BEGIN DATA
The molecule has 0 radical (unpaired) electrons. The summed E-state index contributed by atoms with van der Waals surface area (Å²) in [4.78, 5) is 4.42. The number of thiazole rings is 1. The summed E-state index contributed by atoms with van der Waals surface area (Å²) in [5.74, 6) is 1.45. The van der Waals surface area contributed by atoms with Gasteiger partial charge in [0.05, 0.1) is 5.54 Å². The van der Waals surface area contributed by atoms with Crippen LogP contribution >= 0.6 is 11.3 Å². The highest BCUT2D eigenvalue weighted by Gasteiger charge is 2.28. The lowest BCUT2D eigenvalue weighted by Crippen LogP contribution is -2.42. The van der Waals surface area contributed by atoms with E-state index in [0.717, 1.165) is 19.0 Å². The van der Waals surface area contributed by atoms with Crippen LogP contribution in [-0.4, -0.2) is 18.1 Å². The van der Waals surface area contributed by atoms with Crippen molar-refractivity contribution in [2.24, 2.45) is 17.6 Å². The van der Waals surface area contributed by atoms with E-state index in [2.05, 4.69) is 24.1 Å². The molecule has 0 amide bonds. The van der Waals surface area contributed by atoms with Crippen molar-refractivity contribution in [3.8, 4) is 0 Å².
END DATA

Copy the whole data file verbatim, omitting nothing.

The molecule has 0 radical (unpaired) electrons. The summed E-state index contributed by atoms with van der Waals surface area (Å²) in [4.78, 5) is 4.42. The number of thiazole rings is 1. The summed E-state index contributed by atoms with van der Waals surface area (Å²) in [5.74, 6) is 1.45. The van der Waals surface area contributed by atoms with Gasteiger partial charge in [0.05, 0.1) is 5.54 Å². The van der Waals surface area contributed by atoms with Crippen LogP contribution >= 0.6 is 11.3 Å². The highest BCUT2D eigenvalue weighted by Gasteiger charge is 2.28. The lowest BCUT2D eigenvalue weighted by Crippen LogP contribution is -2.42. The van der Waals surface area contributed by atoms with E-state index in [0.717, 1.165) is 19.0 Å². The van der Waals surface area contributed by atoms with Crippen LogP contribution in [-0.4, -0.2) is 18.1 Å². The van der Waals surface area contributed by atoms with Crippen molar-refractivity contribution in [2.24, 2.45) is 17.6 Å². The van der Waals surface area contributed by atoms with E-state index in [2.05, 4.69) is 24.1 Å². The molecule has 0 amide bonds. The van der Waals surface area contributed by atoms with Crippen molar-refractivity contribution in [3.8, 4) is 0 Å².